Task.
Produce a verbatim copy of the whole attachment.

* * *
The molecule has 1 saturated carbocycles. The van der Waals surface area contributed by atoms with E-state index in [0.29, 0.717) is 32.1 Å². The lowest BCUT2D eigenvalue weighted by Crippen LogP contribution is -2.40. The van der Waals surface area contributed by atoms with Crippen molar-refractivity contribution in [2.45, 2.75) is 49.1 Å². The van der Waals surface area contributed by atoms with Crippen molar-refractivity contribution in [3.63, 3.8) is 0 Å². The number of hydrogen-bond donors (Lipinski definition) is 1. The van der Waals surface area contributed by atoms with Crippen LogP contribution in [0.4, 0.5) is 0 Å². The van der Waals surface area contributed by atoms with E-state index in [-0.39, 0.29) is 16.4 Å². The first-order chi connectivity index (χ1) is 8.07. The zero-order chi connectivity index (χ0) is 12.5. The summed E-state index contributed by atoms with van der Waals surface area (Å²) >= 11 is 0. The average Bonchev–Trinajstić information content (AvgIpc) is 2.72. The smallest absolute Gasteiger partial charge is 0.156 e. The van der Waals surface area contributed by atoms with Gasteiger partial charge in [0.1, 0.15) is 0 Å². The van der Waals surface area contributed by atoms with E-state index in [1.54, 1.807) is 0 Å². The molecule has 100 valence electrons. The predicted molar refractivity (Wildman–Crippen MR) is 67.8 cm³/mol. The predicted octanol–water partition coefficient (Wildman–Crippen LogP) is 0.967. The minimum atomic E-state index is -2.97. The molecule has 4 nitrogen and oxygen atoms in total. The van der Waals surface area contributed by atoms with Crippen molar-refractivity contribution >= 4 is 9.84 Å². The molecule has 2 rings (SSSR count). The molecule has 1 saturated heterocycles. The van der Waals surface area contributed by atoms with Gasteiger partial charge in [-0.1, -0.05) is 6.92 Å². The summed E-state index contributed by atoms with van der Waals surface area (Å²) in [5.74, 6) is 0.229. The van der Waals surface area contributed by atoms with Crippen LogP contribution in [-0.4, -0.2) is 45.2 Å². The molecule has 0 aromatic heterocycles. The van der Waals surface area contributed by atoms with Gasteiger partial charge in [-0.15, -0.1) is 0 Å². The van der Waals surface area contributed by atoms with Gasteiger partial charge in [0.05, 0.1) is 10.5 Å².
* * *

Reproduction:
The molecule has 1 saturated carbocycles. The van der Waals surface area contributed by atoms with E-state index in [0.29, 0.717) is 32.1 Å². The lowest BCUT2D eigenvalue weighted by Crippen LogP contribution is -2.40. The van der Waals surface area contributed by atoms with Crippen molar-refractivity contribution in [2.45, 2.75) is 49.1 Å². The van der Waals surface area contributed by atoms with Crippen molar-refractivity contribution in [3.63, 3.8) is 0 Å². The number of hydrogen-bond donors (Lipinski definition) is 1. The van der Waals surface area contributed by atoms with Crippen LogP contribution in [0.4, 0.5) is 0 Å². The van der Waals surface area contributed by atoms with E-state index in [-0.39, 0.29) is 16.4 Å². The first-order chi connectivity index (χ1) is 8.07. The zero-order chi connectivity index (χ0) is 12.5. The summed E-state index contributed by atoms with van der Waals surface area (Å²) >= 11 is 0. The average Bonchev–Trinajstić information content (AvgIpc) is 2.72. The smallest absolute Gasteiger partial charge is 0.156 e. The van der Waals surface area contributed by atoms with Gasteiger partial charge in [0.1, 0.15) is 0 Å². The van der Waals surface area contributed by atoms with E-state index in [1.54, 1.807) is 0 Å². The molecule has 100 valence electrons. The predicted molar refractivity (Wildman–Crippen MR) is 67.8 cm³/mol. The predicted octanol–water partition coefficient (Wildman–Crippen LogP) is 0.967. The minimum atomic E-state index is -2.97. The molecule has 4 nitrogen and oxygen atoms in total. The van der Waals surface area contributed by atoms with Crippen molar-refractivity contribution >= 4 is 9.84 Å². The molecule has 2 rings (SSSR count). The molecule has 1 saturated heterocycles. The van der Waals surface area contributed by atoms with Gasteiger partial charge in [-0.1, -0.05) is 6.92 Å². The summed E-state index contributed by atoms with van der Waals surface area (Å²) in [5.74, 6) is 0.229. The van der Waals surface area contributed by atoms with Crippen LogP contribution in [-0.4, -0.2) is 45.2 Å². The molecule has 0 aromatic heterocycles. The van der Waals surface area contributed by atoms with Gasteiger partial charge in [-0.15, -0.1) is 0 Å². The van der Waals surface area contributed by atoms with Gasteiger partial charge in [0.05, 0.1) is 10.5 Å².